5. #5


    I believe that the subjective nature of the study of literature makes it a far less interesting field of focus in a society driven mainly by economic worth. While the scaffold of literature -- the forms, the devices, the styles -- is, in itself, arguably scientific, the ways in which it is applied is wholly interpretable.

    As a student currently seeking a degree in literature, it disappoints me to see how many fellow students are into their degrees (Business Administration, Education, Nursing) not because their hearts lead them there, but because they're looking for solid employment. It also happens to be that these same students are the ones that act as you illustrate above.

    Le sigh.

  6. #6

  7. #7


    Some people just don't care enough to apply themselves, ya know? Like, if they're in the class just because they need credits, or for some reason other than doing it for the enjoyment of learning or because they're passionate about the subject then they probably aren't going to care a whole lot.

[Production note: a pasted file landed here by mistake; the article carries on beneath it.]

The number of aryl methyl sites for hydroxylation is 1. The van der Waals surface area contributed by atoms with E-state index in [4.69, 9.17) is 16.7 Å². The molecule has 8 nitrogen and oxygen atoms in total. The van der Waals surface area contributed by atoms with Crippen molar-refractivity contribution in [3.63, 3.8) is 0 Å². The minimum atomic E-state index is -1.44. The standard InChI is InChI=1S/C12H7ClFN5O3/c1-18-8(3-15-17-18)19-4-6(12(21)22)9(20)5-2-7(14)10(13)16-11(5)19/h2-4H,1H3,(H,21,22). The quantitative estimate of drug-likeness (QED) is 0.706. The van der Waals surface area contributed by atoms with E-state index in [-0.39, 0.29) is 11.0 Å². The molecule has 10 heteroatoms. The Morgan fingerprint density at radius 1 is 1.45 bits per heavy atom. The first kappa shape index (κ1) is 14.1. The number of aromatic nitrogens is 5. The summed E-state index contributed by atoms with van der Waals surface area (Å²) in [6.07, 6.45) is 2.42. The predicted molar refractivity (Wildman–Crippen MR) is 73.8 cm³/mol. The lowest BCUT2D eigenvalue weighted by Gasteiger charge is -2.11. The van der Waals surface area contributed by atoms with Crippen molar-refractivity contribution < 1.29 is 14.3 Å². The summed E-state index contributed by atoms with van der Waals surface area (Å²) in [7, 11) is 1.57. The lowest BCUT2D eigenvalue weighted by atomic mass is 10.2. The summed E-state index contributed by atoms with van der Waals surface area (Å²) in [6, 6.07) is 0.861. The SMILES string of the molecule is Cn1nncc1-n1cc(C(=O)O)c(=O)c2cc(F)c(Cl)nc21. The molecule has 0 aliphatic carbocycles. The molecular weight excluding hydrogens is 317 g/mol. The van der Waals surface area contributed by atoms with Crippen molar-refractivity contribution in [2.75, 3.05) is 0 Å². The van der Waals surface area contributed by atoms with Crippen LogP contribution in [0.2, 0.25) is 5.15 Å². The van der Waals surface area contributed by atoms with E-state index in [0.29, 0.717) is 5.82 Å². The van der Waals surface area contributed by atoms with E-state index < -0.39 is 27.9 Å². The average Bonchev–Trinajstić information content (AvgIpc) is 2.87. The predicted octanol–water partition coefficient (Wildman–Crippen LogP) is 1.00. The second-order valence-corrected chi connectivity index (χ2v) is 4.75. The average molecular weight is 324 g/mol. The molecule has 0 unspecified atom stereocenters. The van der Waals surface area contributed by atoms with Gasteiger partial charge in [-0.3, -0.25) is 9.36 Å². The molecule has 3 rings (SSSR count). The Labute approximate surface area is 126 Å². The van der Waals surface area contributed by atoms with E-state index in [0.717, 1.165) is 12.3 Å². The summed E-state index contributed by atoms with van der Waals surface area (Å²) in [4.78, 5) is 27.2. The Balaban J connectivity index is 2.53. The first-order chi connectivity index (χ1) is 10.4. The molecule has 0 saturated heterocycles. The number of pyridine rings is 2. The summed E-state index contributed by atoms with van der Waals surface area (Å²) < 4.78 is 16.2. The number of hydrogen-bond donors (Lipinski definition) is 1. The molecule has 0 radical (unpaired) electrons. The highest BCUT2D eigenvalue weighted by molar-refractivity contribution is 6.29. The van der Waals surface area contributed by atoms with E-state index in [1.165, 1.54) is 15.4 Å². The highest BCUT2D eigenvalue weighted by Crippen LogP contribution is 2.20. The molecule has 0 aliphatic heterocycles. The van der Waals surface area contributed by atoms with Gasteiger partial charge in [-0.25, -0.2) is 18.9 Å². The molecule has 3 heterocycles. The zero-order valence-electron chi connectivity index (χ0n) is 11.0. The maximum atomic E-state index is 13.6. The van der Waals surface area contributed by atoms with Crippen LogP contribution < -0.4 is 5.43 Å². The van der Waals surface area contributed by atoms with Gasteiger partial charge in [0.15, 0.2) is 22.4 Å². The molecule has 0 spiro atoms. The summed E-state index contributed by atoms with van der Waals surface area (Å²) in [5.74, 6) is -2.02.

When I was in some science and math courses like two years back, I never did homework, I never studied and I didn't do much in class. I needed the credits though, and Math 11 and any science 11 course were needed for me toe graduate the next year. I was doing fine in classes like Enligh or Socials, which is stuff I'm actually interested in, but math and science, forget about it. People in that class probably had a similar opinion to my work as you have towards your peers, and I guess that's justified. The eager kids want to learn but there are people in the class that just don't care, and that certainly affects the classroom environment.